One Night with Letterman

Standing outside the Ed Sullivan Theater in New York City.

It is a cold and wet Monday, February 7, 2011 in New York City.  Chris and I have been in line for roughly 30 minutes when groups of about 20 people start to shuffle in to the lobby of the Ed Sullivan Theater.  We patiently wait our turn and eventually make our way to an audience co-ordinator who asks us where we’re from and quizzes us to see how big of fans we are of Dave’s show.

How big of a fan am I?  Well, I grew up watching Dave.  After learning one summer night that there was something on TV if I stayed up after Johnny Carson finished his show, I was mesmerized by Letterman’s madhouse.  There was something gritty and dangerous about the late night show that looked like it was shot in the ratty attic of 30 Rockefeller Center.

Stupid pet tricks.  The top ten list.  A low budget / high comedy distraction for adults who suffered from insomnia.  But as a kid, if I could manage to keep my eyes open I’d watch Dave.

When Letterman crossed the street to join CBS, I was there from show one.  There was something rather grand about what he was doing .  One day – I swore – I’d get to New York City and see the show in person.

And now here I was – standing in the lobby of historic CBS Studio 50, waiting for a ticket that would get me inside the ultra-refrigerated auditorium where Dave performed his show.

With a smile, the audience co-ordinator hands over tickets with something scribbled on the back, and tells us what time we should show up for the taping.  She also reminds us there are only two appropriate forms of expression in the well-microphoned theatre – applause and laughter.  Woo-ing will get us ejected.  These are rules I can live by if it means I get to see the show live and in person.

With time to kill, Chris and I head in to Angelo’s Pizzeria which is in the same block as the Sullivan theater for a few slices of pie and something to drink.  I’m nervous.  I don’t know why – it’s not like I’m going to meet Dave.  But regardless, I’m jittery.

We finish lunch and it’s time to head back downstairs and queue to for the show.  It might be Monday, but we will be watching Friday’s show – Dave likes to take Fridays off, so he does double duty when he’s fresh and ready early in the week.

The line starts moving in to the theater, and as we cross the threshold we hear Paul Shaffer and the CBS Orchestra playing warm up music for those who have already been seated.  As we near the door, the audience member in front of us has a freakout because he wants four seats together on the floor for him and his friends.  The page thinks we’re with him, and so she ushers us in behind him (even though we’re not.)  Score!

We barely get settled in to our seats when Dave comes out on stage to talk with the audience.  Rolling Stone says he’s relished this Q&A experience in the last days of the show, spending 7 to 8 minutes kibitzing with audience members before the “on air” sign illuminates.  On the day we see Dave, he has about 45 seconds to make a couple jokes about a guy in the front row before running backstage as the floor director starts to count down to showtime.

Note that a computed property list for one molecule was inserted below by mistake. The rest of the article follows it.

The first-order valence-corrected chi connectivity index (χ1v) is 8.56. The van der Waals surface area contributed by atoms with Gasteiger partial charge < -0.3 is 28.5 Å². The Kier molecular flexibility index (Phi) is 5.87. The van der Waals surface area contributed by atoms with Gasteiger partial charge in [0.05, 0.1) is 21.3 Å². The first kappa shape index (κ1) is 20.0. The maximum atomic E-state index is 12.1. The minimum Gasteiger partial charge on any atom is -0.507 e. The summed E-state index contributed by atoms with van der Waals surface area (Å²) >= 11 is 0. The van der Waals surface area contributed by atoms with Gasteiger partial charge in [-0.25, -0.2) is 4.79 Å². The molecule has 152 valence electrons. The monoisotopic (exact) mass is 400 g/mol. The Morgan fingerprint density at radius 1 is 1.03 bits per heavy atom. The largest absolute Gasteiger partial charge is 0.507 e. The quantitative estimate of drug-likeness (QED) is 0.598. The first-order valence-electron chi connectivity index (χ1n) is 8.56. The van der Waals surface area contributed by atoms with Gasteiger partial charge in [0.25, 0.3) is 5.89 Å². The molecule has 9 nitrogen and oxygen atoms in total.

Dave bursts out on to the stage, and tells some jokes.  In hindsight, it’s challenging to do a monologue four days in advance.  Letterman makes a joke about Hosni Mumbarak who – as of the taping – is the embattled leader of Egypt.  By Friday (when the show will air), Mumbarak has resigned.  The joke goes to air – still as relevant as when it was taped.  That’s not being lucky – that’s being good.

Sixty minutes of late night television goes by in a flash.  This is not an episode of any considerable note.  Dave doesn’t get flashed.  Richard Simmons doesn’t fly in from the rafters.  But Ed Helms is there promoting a movie (Cedar Rapids), and participates in one of those classic late night talk show rituals of taking some small thing he learned during filming and having a bit of fun with it.

During the commercial breaks, the band plays as Dave and his producers huddle at the desk.  It’s all business, and you can see them talking about what has just happened on stage, and what is coming up next.  The size of the team needed to pull of this show is staggering.

Throughout the show, my eyes are darting around the theater.  I can’t believe I’m actually here.  I can’t believe that’s actually Dave.  It’s all so surreal.

As fast as it started, it’s over.  The credits roll, we applaud one last time.  Dave comes back out and thanks everyone for taking in the show, and pages start ushering us out.

As I slowly saunter out of the theatre, I run my fingers along the back wall – it’s like pinching myself because I can’t believe I’ve actually been there.  Cross it off the list.

30+ years in late night come to an end for Dave on Wednesday.  It’s the end of an era in late night, and one I’m glad I had a chance to witness up close and personal – if only for one night.  Thanks, Dave.